If King Henry VI was bemused, so also was the populace, and it was fully in possession of its wits. First they had had a weak King, and neither the countries affairs nor their own had prospered. Then they had had a strong King who had promised them peace and plenty. Neither had materialised, and instead there had been continuous upheaval with one battle after another. They had been promised that lawlessness and piracy would be put down. Neither were, and although some highly successful measures had been taken against piracy, these had been spasmodic and not sustained.
Forgetting that it was their own representatives who had voted them in the 1468 Parliament, they had much resented some heavy taxes for which they could see neither necessity nor benefit. The strong King had had his favourites just as the weak King had done, and the Wydevilles and Herberts had been every bit as venal as the Suffolks and the Beauforts of an earlier generation. What had changed? Precious little that the common man and woman could see. If they had to have a King, then it might just as well be the weak Henry as the strong Edward. Besides, Edward had fled. It might have been different if Edward's standard was still flying to which they could rally. As things were, all they could now do was what they always had done, to accept their lot and get on with their lives as best they could.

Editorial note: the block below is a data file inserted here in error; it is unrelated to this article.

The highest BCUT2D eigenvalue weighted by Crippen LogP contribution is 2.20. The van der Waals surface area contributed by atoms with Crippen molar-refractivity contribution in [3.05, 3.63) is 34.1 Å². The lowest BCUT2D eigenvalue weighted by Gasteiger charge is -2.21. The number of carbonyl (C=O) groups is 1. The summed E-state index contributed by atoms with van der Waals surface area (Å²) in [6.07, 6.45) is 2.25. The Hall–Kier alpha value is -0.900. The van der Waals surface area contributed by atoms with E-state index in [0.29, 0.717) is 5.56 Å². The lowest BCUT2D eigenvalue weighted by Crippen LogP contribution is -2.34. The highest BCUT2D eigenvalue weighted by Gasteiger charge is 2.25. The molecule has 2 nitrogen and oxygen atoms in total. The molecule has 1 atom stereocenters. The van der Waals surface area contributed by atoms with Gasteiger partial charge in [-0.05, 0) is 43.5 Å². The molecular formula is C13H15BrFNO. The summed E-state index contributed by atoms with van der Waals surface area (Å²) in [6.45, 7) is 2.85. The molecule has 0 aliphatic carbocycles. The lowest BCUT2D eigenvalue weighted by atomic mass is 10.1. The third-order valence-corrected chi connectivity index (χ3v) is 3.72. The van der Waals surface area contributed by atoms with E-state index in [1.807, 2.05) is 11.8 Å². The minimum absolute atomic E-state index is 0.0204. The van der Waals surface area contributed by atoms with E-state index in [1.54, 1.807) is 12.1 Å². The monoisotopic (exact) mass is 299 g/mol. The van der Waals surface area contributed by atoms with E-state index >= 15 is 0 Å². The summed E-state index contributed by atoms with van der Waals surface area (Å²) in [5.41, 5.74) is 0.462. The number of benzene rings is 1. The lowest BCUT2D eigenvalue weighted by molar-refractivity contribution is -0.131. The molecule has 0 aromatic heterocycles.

The Re-Adeption as it became known, lasted from October 1470 until May 1471, when the returning Edward swept the last remnants of the Lancasters from England at the battle of Tewkesbury. There may have been many Yorkist supporters who shook in their shoes, and many City merchants who grieved for the loans they had made, seeing scant chance of repayment. They need not have worried, because Warwick set his mind firmly against widespread vengeance. He did allow the new Constable, John de Vere, Earl of Oxford, his head in one particular instance. John was determined to avenge the deaths of his father and elder brother in 1462, [page ] and hailed before his Constable's Court John Tiptoft, Earl of Worcester, who had presided over the same Court which had condemned them to a shameful death some eight years before.
Tiptoft may have been a man of letters and a patron of the arts, but he was much hated for his cruelty, and it was a popular execution. Tiptoft, jaunty and full of bravado to the last, bade his executioner sever his head with three strokes, one for the Father, one for the Son, and one for the Holy Ghost.
|Copyright © Michael D. Miller 2003|